Waxwing

Waxwing
"To see a world in a grain of sand,
And a heaven in a wild flower,
Hold infinity in the palm of your hand
And eternity in an hour."

From "Auguries of Innocence"

by William Blake

Monday, 24 July 2017

Isle of Wight - Day 7 6th July - Part 2: St Andrew's Chale and Meal at the White Lion, Niton



We had decided to go for an early evening pub meal before returning to the cottage to start packing and tidying up but after leaving Blackgang Chine it was a little early so we drove down to Chale and I was able to revisit the lovely church of St Andrew. As we used to stay very close to the church I have been inside a couple of times before and also spent several hours trying to id churchyard lichens with the aid of a hand lens - definitely not as easy as it sounds!


A church, possibly first just a small chapel, has existed on this site since 1114 when it was dedicated by the Bishop of Winchester on 1st December. The church was built by Hugo de Vernon, Lord of the Manor of Chale, extended in the 12th century, a Perpendicular tower and north and south porches were added in the 15th century with further alterations in the 16th century and the church was renovated in 1875.

It is not known why the church was dedicated to St Andrew although one theory is that the saint of that name was a fisherman and he may have been chosen due to the church's coastal position.

There may once have been a beacon in the tower used to signal to and from the Pepperpot beacon nearby.





It is an interesting churchyard with many old graves.































Patronage of the church over the centuries has been held by Longfords, Pounds and Worsleys and now Keble College, Oxford.





The church contains many beautiful coloured stained glass windows; six of which were made by Charles E Kempe- the famous Victorian stained glass designer and manufacturer. All of these windows have been verified as genuine Kempe windows and several bear one of his trademarks of peacock feathers used to show the angels' wings.






















Not the best of photos but I love the 2000 parish maps that you sometimes see on your travels - some are embroidered and some are painted.








Scene of the Last Supper engraved on the pulpit










This map of the churchyard and book including a comprehensive list of recorded burials and location of graves (where known) from 1679 to the present day would be really useful if you were researching family history.








The house in the middle in the background is the house we used to stay in (it is no longer a holiday cottage) with wonderful views to the one side of St Catherine's Down and the Pepperpot and towards the sea and along the coast to Freshwater from the other side and front windows.





Onwards to Niton for our meal at the White Lion. We discovered this pub on our last holiday to the isalnd and it was only a few hundred yards from the cottage where we were staying. The food is good and cheaper than the Buddle!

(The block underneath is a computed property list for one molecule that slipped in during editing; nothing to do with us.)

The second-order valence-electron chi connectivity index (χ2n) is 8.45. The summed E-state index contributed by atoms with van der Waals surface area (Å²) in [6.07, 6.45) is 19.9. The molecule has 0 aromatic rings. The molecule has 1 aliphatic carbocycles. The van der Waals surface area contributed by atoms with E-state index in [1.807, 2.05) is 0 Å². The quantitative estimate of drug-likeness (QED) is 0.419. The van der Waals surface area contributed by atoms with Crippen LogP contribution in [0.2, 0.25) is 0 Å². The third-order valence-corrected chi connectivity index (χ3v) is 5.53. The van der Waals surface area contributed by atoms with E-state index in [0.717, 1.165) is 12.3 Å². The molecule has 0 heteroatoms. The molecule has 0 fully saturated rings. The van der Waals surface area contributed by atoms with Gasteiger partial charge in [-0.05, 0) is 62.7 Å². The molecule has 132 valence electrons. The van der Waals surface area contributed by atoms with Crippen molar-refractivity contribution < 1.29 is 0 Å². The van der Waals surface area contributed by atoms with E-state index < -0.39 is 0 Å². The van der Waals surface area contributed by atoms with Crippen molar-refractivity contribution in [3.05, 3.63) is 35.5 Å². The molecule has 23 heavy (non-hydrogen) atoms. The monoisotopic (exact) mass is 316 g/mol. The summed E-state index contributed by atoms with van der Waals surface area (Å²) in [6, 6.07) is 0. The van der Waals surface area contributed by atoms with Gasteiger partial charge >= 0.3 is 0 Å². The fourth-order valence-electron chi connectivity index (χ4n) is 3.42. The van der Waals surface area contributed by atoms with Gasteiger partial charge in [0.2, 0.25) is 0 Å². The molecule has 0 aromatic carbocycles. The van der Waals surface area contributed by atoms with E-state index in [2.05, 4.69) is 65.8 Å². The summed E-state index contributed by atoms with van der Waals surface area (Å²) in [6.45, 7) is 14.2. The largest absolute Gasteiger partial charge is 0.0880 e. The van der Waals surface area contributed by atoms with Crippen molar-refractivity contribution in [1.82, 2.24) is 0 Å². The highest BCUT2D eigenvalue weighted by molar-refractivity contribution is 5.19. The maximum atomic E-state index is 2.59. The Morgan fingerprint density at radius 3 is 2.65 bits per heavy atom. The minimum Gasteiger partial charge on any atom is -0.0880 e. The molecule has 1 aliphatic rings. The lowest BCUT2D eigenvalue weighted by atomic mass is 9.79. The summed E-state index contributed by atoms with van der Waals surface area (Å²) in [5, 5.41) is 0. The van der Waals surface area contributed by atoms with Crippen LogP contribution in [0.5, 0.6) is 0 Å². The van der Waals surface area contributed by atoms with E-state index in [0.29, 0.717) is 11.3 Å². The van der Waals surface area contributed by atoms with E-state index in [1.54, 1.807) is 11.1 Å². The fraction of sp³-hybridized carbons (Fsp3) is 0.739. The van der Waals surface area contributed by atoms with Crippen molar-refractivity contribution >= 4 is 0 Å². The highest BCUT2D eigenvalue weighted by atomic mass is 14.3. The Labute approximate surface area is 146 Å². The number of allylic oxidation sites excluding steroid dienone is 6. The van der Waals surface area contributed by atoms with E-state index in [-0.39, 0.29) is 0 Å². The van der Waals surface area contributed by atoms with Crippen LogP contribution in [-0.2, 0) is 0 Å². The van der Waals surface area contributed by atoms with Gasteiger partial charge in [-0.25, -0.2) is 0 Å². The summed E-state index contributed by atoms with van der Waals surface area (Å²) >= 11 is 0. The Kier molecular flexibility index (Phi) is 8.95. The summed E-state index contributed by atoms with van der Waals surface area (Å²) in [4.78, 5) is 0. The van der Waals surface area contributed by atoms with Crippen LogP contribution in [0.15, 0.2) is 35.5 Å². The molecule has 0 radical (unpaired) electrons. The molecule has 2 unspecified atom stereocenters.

Tennyson savouring a pint :)



Pudding time :)






Final holiday post will include another trip to Yarmouth and a visit to St James' church.




4 comments:

amanda peters said...

Gosh you did visit quite a few places while you were away, so many great photos to look back on. St Catherine's Lighthouse is a lovely building.

Nice to look round the church with you, the grave with the railings round, might sound daft but why the railings? lovely grave stones with the flower shapes cut out and the Angel ( have sent for the grave book ) The past few churches I have visited have had Swallow nests in the porch too. The stone work inside the church looks very solid and having the grave list is handy. So nice to see the church open.

Food yum !
Amanda xx

Ragged Robin said...

Amanda Peters - Thanks so much. One of the fun things about doing blog posts is that you get to re-live the holiday!

I could have spent a lot of time looking round the churchyard! You can apparently buy a copy of the graves list which would be interesting if you lived local and had time to spend some time there. I think they may have put railings round graves to keep animals out although I think they are more common on family grave plots rather than individual graves. A google search suggests a lot disappeared during WW2 when scrap metal was needed. It is always good to see swallows nesting in church porches :) Hope you enjoy the book - it has a lot of info in it and I find it very useful - if I ever see a hard copy anywhere I will buy it as the Kindle is not so good for reference books I find - not so easy to flip backwards and forwards!

Rosie said...

Such a beautiful church and churchyard and how wonderful to have stayed nearby on your previous visits. Love the notice on the door re the swallows. Inside the windows look wonderful. The pub looks wonderful too and those puddings look very tasty, no wonder Tennyson looks pleased with his visit:)

Ragged Robin said...

Rosie - Thanks so much. Yes, it was a great place to stay (we went there about 4 times) great location and views. Ye Olde Cottage, Niton, we stopped in last time and September Cottage, Brook this year were both excellent though and would stop in either again :)

Tennyson did enjoy :)